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The latest poll results in the MA Senate special election are truly frightening, showing Brown with a slight lead (within uncertainty) over Coakley:

Time was when I considered myself a Republican, and while there are plenty of typical Democratic positions on economic issues with which I disagree, I do not want to send a supporter of the use of torture to the Senate. More importantly, in the current political climate, one fears for the ability of Congress to pass any legislation without a supermajority. And while there is much that is problematic in the current health care reform proposals, it would be a disaster to see that fail.

I was originally planning to spend part of the weekend at Arisia, and also need to spend a bunch of time practicing. I just made a donation to the Coakley campaign, and now I wonder if the weekend would not be better spent volunteering for her campaign.
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This evening Catherine Miller and I played downstairs for Basic, which went decently, although in hindsight the name tune for "Birks of Invermay", while pretty, is not a good one for beginners to dance to. John Chambers led the band upstairs for the social hour, for which Catherine and I also played. I was pretty happy with how that went, for the most part. Our second strathspey set had Alasdair Fraser's lovely "Pamela Rose Grant," as well as one of my favorite strathspeys, Nathaniel Gow's "Sir George Clerk of Pennycuik," which I fell in love with from one of Muriel Johnstone's recordings. We followed that with De'il Amang the Tailors, which is fun to play as well as dance, and closed with Jay Ungar's "Ashokan Farewell." The Ungar by itself would have made my evening, but because of the rest of it I'm still on a musical high...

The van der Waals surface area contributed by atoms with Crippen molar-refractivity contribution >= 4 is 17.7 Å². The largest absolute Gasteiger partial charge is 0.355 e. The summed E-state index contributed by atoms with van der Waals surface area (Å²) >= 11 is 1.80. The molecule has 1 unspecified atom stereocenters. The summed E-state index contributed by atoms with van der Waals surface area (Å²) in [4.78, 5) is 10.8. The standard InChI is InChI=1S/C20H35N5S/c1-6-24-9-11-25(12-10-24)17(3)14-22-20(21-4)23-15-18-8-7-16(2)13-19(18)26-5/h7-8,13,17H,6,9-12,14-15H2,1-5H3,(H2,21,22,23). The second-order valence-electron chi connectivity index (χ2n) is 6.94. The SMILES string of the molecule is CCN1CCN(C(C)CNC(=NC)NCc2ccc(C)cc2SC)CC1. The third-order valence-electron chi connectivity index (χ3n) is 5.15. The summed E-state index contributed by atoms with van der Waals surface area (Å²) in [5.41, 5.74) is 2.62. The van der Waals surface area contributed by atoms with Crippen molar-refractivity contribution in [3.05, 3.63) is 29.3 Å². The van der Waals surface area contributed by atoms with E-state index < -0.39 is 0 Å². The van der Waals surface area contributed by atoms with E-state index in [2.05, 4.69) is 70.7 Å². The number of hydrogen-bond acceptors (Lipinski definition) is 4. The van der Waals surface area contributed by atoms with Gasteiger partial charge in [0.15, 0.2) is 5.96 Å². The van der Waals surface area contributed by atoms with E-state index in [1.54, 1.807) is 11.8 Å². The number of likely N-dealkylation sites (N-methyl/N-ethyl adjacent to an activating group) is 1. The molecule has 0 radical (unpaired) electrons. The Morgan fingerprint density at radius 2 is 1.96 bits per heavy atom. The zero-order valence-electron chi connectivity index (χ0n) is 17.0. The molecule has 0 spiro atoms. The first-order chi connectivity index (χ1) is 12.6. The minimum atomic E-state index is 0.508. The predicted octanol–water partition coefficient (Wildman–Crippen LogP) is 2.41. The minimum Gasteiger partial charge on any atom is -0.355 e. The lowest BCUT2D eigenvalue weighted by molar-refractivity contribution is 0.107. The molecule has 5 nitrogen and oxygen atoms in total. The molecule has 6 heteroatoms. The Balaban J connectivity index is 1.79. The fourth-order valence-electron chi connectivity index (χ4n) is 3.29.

I recently made a few purchases of a musical nature. [ profile] qianian kindly gave me his copy of the Portland Collection, Vol. 1 a few months ago; I just bought the second volume. Now I've got the standard tunebooks (or at least what is standard up here in Boston) for contra as well as Scottish and English. I also got the first 2 volumes of "The Waltz Book," which I've also been asked to play from before. A personal pet peeve: Volume 1 of that work contains "Neil Gow's Lament on the Death of His Second Wife." While it may indeed be in waltz time, playing it at the tempo and with the lilt necessary for waltzing would utterly destroy the feeling of arguably the most pathetic Scottish slow air ever written.

I also bought an inexpensive Hohner melodica. No one around here plays Scottish melodica, but I have heard it used in English dance music. I figured it'd be a cheap, extremely portable instrument, capable of playing chords as well as melody, that wouldn't be too hard to pick up as a pianist. Hopefully by the time NEFFA or Pinewoods rolls around I'll be sufficiently proficient to be able to play it in jam sessions.

Catherine and I are going to apply to play a 20 minute recital slot at the Harvard Arts First festival on May 1st. We've started to toss around some ideas for sets. Assuming it works out it'll be the first time I'll have performed in a formal recital as a pianist in years. But it'll be a good incentive to get some more solo tunes under my belt in the next few months. Moreover, as an RSCDS musician you so often have to abuse the music to suit the dancing -- pipe marches get sped up to jig tempo, and slow airs played as strathspeys usually have to go considerably quicker than one would want to. Nor does one generally get the opportunity to play strathspey/reel medleys. So it'll be nice to not have to stay within the constraints of RSCDS style.